- Other recommendations include:
- Using non-opioid medications such as acetaminophen, nonsteroidal anti-inflammatorydrugs, long-acting local anesthetics, and dexmedetomidine along withnonpharmacologic treatments as first-line therapy whenever possible.
- Providing naloxone co-prescription and education for patients receiving long-term opioids and their family members and increasing naloxone distribution programs and education for first responders.
- Minimizing barriers to access of restorative therapies demonstrated to be of benefit in chronic painsyndromes including occupational therapy, physical therapy, aqua therapy,transcutaneous electric nerve stimulation, and movement-based modalities suchas tai chi, pilates, and yoga.
- Reducing the stigma associated with chronic pain and opioid use disorder throughpatient, clinician and societal education.
Commentsfor consideration by the Task Force can be submittedthrough April 1, 2019. After finalization, the report will be submitted to the US Congress.2
For background on issues covered in the report, Clinical Pain Advisor spoke with Edwin Salsitz, MD, addiction medicine specialist in Mount Sinai Beth Israel’s division of chemical dependency in New York City.
Clinical Pain Advisor: Advocates for patients with chronic pain and their physicians have expressed concern that prioritizing the prevention of opioid abuse has led to patients being left untreated for chronic pain. Has the pendulum swung too far?
Dr Salsitz: The opioid pendulum is constantly swinging back and forth and it’s not easy to determine where the proper set point should be, but certainly after the last 15 years or so a correction was in order. As with all corrections, there were going to be —at least temporarily — some unintended consequences.
Clinical Pain Advisor: What efforts can be made on a societal level to ensure that patients are adequately treated while also mitigating opioid-related risks?
Dr Salsitz: This new report is very, very comprehensive and builds on previous guidelines like the CDC guidelines, which advise that there is a stepwise process for providers to follow. First, use a nonpharmacologic treatment for pain — there are many evidence-based options such as physical therapy, massage,mindfulness, acupuncture — then go on to non-opioid pharmacotherapy, and then to opioid pharmacotherapy, which would be the third and last resort. That’s one way to limit the problem. Also, all guidelines now recommend checking the available prescription drug monitoring programs and doing some sort of drug testing in patients on a periodic basis.Providers should also pay attention to any behaviors that point to an opioid use disorder.
Clinical Pain Advisor: How can clinicians strike the right balance, especially in patients with chronic pain who are at risk for opioid use disorder?
Dr Salsitz: There are other modalities to treat pain, including the interventional and the non-pharmacologic approaches I mentioned previously. I also think that perhaps the culture in the United States has to change, so that people with chronic pain understand that their pain will rarely be at zero and stay at zero all the time.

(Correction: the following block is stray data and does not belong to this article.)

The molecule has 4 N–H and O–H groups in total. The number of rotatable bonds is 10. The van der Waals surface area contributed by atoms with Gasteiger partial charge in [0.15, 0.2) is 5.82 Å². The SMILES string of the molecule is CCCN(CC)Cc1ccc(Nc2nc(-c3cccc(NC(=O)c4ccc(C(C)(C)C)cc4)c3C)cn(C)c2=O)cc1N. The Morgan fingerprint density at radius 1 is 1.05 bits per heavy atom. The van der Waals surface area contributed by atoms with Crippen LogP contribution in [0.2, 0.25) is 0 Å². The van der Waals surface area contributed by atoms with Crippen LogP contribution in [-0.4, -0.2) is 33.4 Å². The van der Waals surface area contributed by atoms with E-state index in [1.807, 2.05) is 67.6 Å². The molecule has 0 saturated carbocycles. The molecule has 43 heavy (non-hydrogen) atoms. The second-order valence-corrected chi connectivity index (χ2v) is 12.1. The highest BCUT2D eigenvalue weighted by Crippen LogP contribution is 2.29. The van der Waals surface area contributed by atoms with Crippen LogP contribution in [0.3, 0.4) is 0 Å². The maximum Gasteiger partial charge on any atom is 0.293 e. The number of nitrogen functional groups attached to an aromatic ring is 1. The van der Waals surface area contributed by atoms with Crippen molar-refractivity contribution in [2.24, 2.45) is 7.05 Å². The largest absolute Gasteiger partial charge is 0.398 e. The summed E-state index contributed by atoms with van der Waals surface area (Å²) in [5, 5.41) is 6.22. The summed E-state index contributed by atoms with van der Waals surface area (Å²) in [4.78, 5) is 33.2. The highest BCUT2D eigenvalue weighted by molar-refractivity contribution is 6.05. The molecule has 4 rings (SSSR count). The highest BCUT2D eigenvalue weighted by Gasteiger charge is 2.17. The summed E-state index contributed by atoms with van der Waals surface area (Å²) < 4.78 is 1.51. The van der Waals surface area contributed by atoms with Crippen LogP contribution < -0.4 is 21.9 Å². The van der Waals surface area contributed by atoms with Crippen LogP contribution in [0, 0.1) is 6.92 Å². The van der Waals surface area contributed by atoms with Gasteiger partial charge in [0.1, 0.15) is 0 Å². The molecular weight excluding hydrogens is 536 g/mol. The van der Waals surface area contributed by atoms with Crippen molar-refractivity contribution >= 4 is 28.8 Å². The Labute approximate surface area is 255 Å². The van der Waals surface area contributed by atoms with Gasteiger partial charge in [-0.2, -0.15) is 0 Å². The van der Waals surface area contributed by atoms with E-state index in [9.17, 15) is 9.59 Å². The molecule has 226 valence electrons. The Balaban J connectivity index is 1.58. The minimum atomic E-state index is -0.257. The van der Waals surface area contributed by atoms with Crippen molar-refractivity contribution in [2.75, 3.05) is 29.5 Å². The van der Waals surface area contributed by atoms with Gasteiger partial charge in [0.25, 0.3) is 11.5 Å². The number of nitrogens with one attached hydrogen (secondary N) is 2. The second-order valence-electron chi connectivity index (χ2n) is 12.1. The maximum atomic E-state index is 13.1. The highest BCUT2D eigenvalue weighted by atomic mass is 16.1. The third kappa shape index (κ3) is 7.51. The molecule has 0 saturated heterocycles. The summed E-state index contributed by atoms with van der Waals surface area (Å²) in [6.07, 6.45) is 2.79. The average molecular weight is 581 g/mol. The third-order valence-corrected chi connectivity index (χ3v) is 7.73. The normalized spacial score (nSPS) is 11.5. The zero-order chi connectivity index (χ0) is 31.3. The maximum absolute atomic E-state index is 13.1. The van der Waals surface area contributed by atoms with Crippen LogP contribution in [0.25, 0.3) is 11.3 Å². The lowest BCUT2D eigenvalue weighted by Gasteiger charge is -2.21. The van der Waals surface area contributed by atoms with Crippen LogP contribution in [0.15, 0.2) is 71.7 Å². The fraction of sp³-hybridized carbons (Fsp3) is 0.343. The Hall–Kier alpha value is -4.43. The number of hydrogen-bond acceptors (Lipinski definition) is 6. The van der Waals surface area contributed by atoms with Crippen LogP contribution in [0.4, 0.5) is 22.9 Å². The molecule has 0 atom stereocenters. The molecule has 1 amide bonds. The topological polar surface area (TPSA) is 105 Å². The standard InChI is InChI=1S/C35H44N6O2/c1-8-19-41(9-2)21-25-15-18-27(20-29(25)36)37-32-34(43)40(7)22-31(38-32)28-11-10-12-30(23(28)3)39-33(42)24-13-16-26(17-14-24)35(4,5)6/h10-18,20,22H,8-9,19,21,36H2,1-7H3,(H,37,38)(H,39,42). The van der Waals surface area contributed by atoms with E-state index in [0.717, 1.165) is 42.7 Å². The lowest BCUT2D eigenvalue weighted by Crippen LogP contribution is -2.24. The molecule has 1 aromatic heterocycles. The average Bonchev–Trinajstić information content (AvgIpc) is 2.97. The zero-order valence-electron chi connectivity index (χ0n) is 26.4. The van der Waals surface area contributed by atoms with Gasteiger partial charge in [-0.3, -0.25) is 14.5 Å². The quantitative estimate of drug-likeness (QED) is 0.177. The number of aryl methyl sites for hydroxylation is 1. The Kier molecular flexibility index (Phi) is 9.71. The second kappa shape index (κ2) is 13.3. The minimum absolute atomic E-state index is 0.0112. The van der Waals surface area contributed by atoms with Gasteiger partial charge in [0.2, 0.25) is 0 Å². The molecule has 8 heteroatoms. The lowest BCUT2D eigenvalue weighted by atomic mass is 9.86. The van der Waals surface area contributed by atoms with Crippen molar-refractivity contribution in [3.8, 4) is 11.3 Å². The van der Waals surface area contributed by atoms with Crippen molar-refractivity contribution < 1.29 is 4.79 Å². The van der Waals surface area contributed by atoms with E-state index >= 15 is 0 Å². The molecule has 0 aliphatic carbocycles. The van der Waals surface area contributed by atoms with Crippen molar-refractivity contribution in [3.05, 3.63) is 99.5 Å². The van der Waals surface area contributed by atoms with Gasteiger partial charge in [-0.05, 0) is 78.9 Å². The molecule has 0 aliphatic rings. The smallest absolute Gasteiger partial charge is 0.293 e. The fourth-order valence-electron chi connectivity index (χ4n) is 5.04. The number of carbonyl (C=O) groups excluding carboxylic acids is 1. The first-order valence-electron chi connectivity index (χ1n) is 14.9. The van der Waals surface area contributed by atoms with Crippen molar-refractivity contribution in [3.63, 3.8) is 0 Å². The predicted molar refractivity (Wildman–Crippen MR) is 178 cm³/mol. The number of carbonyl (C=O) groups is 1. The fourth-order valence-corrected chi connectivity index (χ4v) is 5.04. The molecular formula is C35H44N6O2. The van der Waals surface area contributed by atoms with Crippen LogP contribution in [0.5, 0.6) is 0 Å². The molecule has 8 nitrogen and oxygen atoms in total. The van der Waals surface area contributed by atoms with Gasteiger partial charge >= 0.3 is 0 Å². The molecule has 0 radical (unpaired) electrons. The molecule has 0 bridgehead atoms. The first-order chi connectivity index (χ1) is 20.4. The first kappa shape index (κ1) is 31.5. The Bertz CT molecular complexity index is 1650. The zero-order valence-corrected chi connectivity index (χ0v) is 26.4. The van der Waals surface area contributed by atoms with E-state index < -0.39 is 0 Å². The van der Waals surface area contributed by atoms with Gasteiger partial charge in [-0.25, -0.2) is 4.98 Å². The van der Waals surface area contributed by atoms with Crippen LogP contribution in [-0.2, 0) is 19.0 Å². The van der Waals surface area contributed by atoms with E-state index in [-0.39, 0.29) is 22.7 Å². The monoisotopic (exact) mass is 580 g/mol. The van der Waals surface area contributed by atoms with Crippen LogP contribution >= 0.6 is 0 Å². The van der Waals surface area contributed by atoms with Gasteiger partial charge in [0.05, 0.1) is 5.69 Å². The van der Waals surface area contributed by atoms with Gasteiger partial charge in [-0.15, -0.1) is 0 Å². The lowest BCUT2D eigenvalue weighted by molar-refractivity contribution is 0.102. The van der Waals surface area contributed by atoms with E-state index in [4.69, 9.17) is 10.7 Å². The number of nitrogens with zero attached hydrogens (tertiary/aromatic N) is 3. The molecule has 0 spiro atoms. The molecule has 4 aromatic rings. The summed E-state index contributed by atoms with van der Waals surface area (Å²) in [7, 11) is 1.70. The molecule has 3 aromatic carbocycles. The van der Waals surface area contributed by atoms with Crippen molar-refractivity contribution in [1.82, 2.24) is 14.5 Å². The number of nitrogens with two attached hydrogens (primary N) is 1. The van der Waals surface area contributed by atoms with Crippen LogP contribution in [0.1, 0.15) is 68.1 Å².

Clinical Pain Advisor: The report addresses stigma as a barrier to appropriate care in terms of both opioid use disorder and chronic pain.
Dr Salsitz: Certainly in the addiction field, stigma is a major problem and a major barrier to effective treatments and effective discussions about addiction. However, with the opioid epidemic that has been going on for quite a while, I think the stigma has lessened a bit, because it’s getting to the point where almost everyone knows someone who has had a problem with opioids. That has led to a decrease in the level of stigma, but it is still quite significant. Many people are ashamed that they have this problem. They think it’s all voluntary and under their control; they don’t understand that it is a disease like any other disease. They can help with treatment, but they’re not responsible for needing treatment in the first place. Some patients with chronic pain also feel the stigma, believing that they’re not as functional as they should be. They feel they are not participating with family and friends and in their jobs as they should be, and feel stigmatized because of that. Patients may also feel stigmatized in the healthcare environment when they encounter healthcare providers who don’t acknowledge that they do have chronic pain and that the pain is real physical pain that needs to be addressed one way or another.
1. Draft Report on PainManagement Best Practices. US Department of Health and Human Services. HHS.gov. www.hhs.gov/ash/advisory-committees/pain/reports/2018-12-draft-report-on-updates-gaps-inconsistencies-recommendations/index.html.Published December 13, 2018. AccessedMarch 4, 2019.
2. Requestfor Public Comments on the Pain Management Best Practices Inter-Agency TaskForce Draft Report on Pain Management Best Practices: Updates, Gaps,Inconsistencies, and Recommendations. US Federal Register.www.federalregister.gov/documents/2018/12/31/2018-28403/request-for-public-comments-on-the-pain-management-best-practices-inter-agency-task-force-draft.Published December 31, 2018. Accessed March 4, 2019.
This article originally appeared on Clinical Pain Advisor